Metformin and Insulin Combo May Reduce Death Risk in Type 2 Diabetes

People with Type 2 diabetes being treated with metformin and insulin have a reduced risk of death and major heart problems compared to people being treated with insulin alone, according to a new study from Cardiff University in Wales. An estimated 29 million people (roughly 9% of the population) in the United States and 3.5 million people (roughly 10% of the population) in the United Kingdom have Type 2 diabetes.


In Type 2 diabetes, high blood sugar levels are caused by insulin resistance, in which the body does not use insulin efficiently, and inadequate insulin secretion by the pancreas. The oral medicine metformin is, along with a healthful diet and exercise, the first-line treatment, but, since the condition is typically progressive, most people with Type 2 eventually require insulin therapy.

To determine if using metformin along with insulin has any effects on the risk of death, major heart problems, or cancer in people with Type 2 diabetes, the investigators looked at data from 12,020 people who were being treated with insulin from January 2000 to January 2013. They tracked the subjects — 5,536 of whom were taking insulin and metformin and 6,484 of whom were taking insulin alone — for an average of three and a half years, from the time when they were first prescribed insulin.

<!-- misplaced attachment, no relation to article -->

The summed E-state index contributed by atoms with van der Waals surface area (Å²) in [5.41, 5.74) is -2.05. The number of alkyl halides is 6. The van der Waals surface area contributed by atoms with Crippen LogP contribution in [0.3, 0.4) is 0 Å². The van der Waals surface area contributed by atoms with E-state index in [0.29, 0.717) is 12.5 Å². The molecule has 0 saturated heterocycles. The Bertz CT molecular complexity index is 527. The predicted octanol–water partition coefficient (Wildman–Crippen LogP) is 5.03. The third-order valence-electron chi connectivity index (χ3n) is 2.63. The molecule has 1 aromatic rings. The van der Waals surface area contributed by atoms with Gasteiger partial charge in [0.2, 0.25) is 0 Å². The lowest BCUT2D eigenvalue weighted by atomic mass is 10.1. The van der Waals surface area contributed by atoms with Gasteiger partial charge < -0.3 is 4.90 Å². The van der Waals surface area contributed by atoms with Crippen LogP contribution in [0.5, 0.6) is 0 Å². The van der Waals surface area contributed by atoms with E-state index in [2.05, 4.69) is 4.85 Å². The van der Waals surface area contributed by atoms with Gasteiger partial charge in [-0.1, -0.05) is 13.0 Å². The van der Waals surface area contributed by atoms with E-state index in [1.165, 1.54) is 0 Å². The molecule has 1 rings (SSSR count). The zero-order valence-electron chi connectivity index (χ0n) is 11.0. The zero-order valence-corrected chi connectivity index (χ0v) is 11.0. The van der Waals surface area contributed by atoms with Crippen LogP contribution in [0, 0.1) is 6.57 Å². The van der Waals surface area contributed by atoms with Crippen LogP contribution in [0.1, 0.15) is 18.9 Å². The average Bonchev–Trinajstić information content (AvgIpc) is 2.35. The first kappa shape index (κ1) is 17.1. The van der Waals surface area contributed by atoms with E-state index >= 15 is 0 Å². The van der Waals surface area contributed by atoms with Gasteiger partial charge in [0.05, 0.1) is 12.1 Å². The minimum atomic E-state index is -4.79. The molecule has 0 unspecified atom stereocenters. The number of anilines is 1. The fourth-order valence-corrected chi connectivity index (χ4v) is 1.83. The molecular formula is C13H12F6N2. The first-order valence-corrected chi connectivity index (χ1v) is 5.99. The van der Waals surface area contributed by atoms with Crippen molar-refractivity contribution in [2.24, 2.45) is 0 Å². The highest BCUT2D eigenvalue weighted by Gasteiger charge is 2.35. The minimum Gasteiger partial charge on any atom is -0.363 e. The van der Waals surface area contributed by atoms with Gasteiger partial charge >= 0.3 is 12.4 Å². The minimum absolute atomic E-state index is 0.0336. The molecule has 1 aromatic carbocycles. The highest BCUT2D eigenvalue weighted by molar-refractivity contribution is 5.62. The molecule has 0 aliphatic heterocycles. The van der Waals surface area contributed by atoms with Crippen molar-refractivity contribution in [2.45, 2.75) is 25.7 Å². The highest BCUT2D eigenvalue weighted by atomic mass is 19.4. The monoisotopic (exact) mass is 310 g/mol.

The researchers found that people using metformin along with insulin had a 40% reduced risk of death and a 25% reduced risk of major heart problems compared to those using insulin alone. There was not a difference in the risk of cancer between those using metformin and insulin and those using insulin alone.

“In this research we examined insulin dose along with the impact of combining insulin with metformin. We found that there was a considerable reduction in deaths and heart problems when this cheap and common drug was used in conjunction with insulin,” said lead study author Craig Currie, PhD. “If at all possible, patients with Type 2 diabetes initiated on insulin should also be given metformin,” he added in a communication with Medscape Medical News.

Additional studies are needed to fully evaluate the possible benefits of using metformin along with insulin in people with Type 2 diabetes, Currie notes.

For more information, read the article “Drug combination could help reduce risk of death in Type 2 diabetes” or see the study in the journal PLOS ONE. And to learn more about metformin, read “Metformin: The Unauthorized Biography,” by diabetes treatment specialist Wil Dubois.

Do you live in the area of San Antonio? Then you may be interested in the upcoming “Taking Control of Your Diabetes” health fair at the Henry B. Gonzalez Convention Center. Bookmark and tune in tomorrow to learn more.

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